Spain’s head of state, King Felipe VI, embarked Tuesday on a two-day marathon round of consultations with leaders of political parties represented in Congress, part of the post-election process of inviting one of the parties to attempt to form a new government and put forward a candidate to become Spain’s next president.
The King has his work cut out for him, consulting in less than 48 hours with 18 of 22 political parties that comprise what is by all accounts the most fragmented — some would say the most democratic — Congress in recent history. Following the 10th November general elections, more parties now hold seats in the lower chamber of parliament than at any other time since Spain’s return to democracy in the late 1970s.
The King got an early start at 9:30 a.m. Tuesday, meeting with Foro Asturias, Aragon’s ¡Teruel Existe! party, the Partido Regionalista de Cantabria (PRC) and the Valencian region’s Compromís. In the afternoon, Felipe VI was scheduled to meet with the leaders of UPN, Nueva Canaria, Coalición Canaria, Balicia’s En Común and Más País.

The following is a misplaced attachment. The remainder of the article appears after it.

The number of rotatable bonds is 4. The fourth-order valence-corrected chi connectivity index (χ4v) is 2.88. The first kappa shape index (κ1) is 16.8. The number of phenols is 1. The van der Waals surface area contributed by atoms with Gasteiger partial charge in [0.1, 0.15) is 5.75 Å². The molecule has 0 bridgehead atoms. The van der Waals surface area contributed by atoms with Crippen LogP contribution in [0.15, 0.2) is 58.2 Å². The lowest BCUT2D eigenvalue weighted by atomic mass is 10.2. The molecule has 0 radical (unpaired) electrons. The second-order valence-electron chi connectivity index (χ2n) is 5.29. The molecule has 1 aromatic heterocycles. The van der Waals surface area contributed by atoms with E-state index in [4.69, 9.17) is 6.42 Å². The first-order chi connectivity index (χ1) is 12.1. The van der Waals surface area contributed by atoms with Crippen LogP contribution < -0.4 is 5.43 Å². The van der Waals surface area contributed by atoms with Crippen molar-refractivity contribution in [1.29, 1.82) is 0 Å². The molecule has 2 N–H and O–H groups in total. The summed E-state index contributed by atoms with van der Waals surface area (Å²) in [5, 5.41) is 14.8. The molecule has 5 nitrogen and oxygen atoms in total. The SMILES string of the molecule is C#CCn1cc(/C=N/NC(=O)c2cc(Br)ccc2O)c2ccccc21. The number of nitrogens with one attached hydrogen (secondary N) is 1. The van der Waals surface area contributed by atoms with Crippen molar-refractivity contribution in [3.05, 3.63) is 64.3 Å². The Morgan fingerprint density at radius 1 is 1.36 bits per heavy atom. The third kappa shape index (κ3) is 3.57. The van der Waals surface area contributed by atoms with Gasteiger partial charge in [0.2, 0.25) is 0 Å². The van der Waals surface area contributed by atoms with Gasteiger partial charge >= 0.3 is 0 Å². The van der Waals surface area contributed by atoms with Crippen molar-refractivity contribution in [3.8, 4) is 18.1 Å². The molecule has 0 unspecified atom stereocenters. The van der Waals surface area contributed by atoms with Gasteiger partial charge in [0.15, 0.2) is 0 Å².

On Wednesday, the King will meet with the leaders of Izquierda Unida, the Basque nationalist PNV party, Catalonia’s En Comú and Junts per Catalunya, followed by Ciudadanos, Podemos, VOX, the Partido Popular and the Socialist party (PSOE).
Because of their anti-monarchist sentiments, four parties — Catalonia’s ERC and CUP parties, the Basque Country’s EH Bildu and Galicia’s BNG — have refused to meet with the King.
At the end of the round of consultations, Felipe VI will advise the President of the Congress, Meritxell Batet, as to whether or not he will ask the leader of one of the parties to put forward a candidate to form the next government.
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